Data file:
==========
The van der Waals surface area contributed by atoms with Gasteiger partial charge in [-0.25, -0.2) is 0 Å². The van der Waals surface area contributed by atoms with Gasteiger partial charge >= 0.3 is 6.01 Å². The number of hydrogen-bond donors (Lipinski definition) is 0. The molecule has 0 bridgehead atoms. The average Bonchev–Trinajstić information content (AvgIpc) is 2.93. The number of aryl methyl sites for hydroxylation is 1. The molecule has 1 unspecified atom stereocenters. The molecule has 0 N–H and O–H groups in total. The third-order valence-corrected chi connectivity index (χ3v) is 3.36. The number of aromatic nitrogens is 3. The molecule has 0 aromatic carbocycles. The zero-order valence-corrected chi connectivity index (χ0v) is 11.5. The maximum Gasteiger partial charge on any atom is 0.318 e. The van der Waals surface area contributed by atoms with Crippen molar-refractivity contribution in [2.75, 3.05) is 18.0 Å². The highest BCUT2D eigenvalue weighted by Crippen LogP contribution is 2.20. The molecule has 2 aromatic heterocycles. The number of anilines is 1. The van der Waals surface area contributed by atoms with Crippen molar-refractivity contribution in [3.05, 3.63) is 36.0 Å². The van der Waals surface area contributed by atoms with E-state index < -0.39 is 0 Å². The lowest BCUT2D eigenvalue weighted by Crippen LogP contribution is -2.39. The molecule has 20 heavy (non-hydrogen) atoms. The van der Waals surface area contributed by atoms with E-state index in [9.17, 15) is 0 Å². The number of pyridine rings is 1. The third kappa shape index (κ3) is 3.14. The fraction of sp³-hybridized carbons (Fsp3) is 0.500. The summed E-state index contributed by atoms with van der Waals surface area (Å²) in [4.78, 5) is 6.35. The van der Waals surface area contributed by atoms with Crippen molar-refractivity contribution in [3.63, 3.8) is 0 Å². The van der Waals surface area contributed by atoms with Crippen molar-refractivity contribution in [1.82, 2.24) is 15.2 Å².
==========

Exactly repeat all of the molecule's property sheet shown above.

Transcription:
The van der Waals surface area contributed by atoms with Gasteiger partial charge in [-0.25, -0.2) is 0 Å². The van der Waals surface area contributed by atoms with Gasteiger partial charge >= 0.3 is 6.01 Å². The number of hydrogen-bond donors (Lipinski definition) is 0. The molecule has 0 bridgehead atoms. The average Bonchev–Trinajstić information content (AvgIpc) is 2.93. The number of aryl methyl sites for hydroxylation is 1. The molecule has 1 unspecified atom stereocenters. The molecule has 0 N–H and O–H groups in total. The third-order valence-corrected chi connectivity index (χ3v) is 3.36. The number of aromatic nitrogens is 3. The molecule has 0 aromatic carbocycles. The zero-order valence-corrected chi connectivity index (χ0v) is 11.5. The maximum Gasteiger partial charge on any atom is 0.318 e. The van der Waals surface area contributed by atoms with Crippen molar-refractivity contribution in [2.75, 3.05) is 18.0 Å². The highest BCUT2D eigenvalue weighted by Crippen LogP contribution is 2.20. The molecule has 2 aromatic heterocycles. The number of anilines is 1. The van der Waals surface area contributed by atoms with Crippen molar-refractivity contribution in [3.05, 3.63) is 36.0 Å². The van der Waals surface area contributed by atoms with E-state index < -0.39 is 0 Å². The lowest BCUT2D eigenvalue weighted by Crippen LogP contribution is -2.39. The molecule has 20 heavy (non-hydrogen) atoms. The van der Waals surface area contributed by atoms with E-state index in [9.17, 15) is 0 Å². The number of pyridine rings is 1. The third kappa shape index (κ3) is 3.14. The fraction of sp³-hybridized carbons (Fsp3) is 0.500. The summed E-state index contributed by atoms with van der Waals surface area (Å²) in [4.78, 5) is 6.35. The van der Waals surface area contributed by atoms with Crippen molar-refractivity contribution in [3.63, 3.8) is 0 Å². The van der Waals surface area contributed by atoms with Crippen molar-refractivity contribution in [1.82, 2.24) is 15.2 Å².